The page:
As a superficial look at the lives of Edward VIII and Wallis Simpson, 'W./E.' is adequate, but merging it with a totally uninteresting contemporary story is a miscalculation of mammoth proportions. Why filmmakers continually underestimate their audiences and feel compelled to make historical films supposedly more palatable by masking their content baffles me. More often than not, they end up ruining what could have been a stellar production, and sadly, just such a fate has befallen the heavy-handed, asphyxiating 'W./E.'
The Blu-ray: Vital Disc Stats
'W./E.' arrives on Blu-ray packaged in a standard case that holds a Blu-ray disc, a standard-def DVD, and a digital copy disc, which enables the movie to be played on portable devices. Video codec is 1080p/AVC MPEG-4 and default audio is English DTS-HD Master Audio 5.1. Once the disc is inserted in the player, previews for 'Coriolanus,' 'My Week with Marilyn,' and 'The Iron Lady' precede the full-motion menu with music.
The 1080p/AVC MPEG-4 transfer possesses a lush look that complements the romantic nature of this dual love story. Light grain adds a nostalgic feel to the period sequences and a cozy warmth to the modern portion of the story. Colors are nicely saturated, often sporting an iridescent glow that's pleasing to the eye. Fleshtones are natural and accurate, and black levels exude an inky depth that lends several scenes a palpable impact. Nary a speck, scratch, or mark sullies the pristine source material, which benefits from excellent contrast and a crystal clarity that allows bakground elements to be easily discernible.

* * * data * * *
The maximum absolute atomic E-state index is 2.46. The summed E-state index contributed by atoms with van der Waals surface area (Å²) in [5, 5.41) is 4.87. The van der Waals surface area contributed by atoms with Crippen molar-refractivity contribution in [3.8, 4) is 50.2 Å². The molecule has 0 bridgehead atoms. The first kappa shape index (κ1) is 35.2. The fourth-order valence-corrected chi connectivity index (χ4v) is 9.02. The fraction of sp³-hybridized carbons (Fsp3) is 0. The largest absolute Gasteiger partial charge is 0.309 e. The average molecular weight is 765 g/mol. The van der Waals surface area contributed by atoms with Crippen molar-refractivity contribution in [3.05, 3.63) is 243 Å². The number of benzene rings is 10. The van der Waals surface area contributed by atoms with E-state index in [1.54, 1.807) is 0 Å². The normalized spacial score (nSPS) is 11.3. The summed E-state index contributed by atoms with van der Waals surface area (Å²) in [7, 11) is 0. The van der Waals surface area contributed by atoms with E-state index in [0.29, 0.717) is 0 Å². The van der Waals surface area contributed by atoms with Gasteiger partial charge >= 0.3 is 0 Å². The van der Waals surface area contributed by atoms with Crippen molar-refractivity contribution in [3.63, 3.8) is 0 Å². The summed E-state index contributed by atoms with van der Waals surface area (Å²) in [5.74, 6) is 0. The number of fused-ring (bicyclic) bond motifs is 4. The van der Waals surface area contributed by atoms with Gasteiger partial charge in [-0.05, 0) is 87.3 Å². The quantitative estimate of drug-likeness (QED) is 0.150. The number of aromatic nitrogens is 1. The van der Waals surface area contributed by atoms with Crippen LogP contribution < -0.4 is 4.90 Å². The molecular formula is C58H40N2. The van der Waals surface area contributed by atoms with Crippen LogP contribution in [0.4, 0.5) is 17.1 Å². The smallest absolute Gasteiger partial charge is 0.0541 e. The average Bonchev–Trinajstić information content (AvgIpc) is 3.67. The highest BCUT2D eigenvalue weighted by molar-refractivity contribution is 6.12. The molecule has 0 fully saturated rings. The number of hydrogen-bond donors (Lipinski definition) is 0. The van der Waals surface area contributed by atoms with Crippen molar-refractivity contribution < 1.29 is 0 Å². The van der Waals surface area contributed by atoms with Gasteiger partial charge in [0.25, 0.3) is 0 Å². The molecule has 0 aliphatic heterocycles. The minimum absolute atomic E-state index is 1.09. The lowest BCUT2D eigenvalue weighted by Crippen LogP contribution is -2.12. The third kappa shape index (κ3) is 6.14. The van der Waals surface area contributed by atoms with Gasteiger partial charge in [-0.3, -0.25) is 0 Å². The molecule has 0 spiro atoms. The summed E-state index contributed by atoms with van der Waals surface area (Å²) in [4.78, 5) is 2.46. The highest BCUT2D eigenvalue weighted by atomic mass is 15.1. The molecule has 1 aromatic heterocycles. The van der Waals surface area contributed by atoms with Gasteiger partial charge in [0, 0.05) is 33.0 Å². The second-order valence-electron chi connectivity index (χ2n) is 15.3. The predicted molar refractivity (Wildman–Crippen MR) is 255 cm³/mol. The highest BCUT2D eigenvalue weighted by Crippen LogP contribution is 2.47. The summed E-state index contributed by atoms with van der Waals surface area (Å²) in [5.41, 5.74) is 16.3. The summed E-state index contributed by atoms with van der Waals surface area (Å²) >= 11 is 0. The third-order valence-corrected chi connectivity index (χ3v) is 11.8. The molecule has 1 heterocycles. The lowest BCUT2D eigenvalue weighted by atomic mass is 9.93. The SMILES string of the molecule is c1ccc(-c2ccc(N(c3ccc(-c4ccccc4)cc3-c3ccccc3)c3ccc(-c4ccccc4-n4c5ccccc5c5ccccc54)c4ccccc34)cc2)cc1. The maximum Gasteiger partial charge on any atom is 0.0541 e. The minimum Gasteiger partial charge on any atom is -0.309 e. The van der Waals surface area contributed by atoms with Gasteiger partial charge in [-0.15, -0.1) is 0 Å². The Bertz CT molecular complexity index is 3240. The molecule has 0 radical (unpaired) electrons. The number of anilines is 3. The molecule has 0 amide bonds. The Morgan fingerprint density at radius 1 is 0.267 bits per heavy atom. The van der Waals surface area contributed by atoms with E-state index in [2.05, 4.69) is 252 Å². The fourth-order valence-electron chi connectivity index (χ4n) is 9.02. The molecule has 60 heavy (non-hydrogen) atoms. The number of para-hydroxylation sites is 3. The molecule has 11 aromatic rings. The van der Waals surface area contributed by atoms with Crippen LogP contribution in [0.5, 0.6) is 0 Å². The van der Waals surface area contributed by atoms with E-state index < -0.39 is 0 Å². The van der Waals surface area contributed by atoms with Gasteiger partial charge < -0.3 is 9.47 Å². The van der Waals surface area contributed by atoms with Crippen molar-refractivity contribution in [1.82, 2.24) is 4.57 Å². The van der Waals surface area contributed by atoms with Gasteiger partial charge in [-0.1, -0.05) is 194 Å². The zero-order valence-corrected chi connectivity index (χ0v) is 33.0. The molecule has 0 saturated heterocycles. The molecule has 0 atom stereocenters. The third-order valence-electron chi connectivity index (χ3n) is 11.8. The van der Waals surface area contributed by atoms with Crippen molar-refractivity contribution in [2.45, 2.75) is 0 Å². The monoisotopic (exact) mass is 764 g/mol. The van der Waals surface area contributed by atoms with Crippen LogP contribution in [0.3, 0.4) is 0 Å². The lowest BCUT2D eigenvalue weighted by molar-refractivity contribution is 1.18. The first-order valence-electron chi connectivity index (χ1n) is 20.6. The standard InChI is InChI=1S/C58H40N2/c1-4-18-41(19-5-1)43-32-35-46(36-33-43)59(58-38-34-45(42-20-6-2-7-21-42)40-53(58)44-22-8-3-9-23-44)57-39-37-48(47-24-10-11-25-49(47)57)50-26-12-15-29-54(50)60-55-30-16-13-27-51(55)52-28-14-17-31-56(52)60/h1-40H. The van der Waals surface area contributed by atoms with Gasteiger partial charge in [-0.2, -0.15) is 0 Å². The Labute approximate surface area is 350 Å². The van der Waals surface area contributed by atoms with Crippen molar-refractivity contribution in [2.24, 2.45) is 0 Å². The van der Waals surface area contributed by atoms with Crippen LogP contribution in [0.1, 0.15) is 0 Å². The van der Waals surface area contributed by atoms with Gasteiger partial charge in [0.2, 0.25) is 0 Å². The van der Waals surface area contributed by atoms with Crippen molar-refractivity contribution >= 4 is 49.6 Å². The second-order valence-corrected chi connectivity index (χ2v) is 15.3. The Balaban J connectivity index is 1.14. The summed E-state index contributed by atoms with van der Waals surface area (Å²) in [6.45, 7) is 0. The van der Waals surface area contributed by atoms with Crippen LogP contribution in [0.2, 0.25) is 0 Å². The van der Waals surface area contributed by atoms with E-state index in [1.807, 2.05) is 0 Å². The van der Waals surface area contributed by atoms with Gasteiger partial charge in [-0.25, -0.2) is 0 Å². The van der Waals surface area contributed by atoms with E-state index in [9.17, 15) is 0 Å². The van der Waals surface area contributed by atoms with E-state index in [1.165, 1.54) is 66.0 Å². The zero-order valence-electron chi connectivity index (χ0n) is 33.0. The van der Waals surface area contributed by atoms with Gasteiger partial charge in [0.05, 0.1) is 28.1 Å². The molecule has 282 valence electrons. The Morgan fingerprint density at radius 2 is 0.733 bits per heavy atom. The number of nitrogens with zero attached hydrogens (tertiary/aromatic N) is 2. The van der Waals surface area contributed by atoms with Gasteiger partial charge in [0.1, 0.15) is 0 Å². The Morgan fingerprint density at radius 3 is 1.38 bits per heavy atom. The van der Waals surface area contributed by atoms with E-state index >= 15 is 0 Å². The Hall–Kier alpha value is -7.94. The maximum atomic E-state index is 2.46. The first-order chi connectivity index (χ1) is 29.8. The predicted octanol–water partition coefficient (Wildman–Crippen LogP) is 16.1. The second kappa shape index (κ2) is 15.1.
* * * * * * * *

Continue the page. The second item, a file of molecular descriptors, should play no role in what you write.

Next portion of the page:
Close-ups show off facial details well, but the image lacks that vibrant dimensionality that distinguishes the best Blu-ray transfers. Shadow delineation is good, crush is never an issue, and no distractions, such as noise, banding, or pixelation rear their ugly heads. Like many new releases, this one sports a smooth, elegant presentation that's easy on the eyes, but never will be regarded as demo material.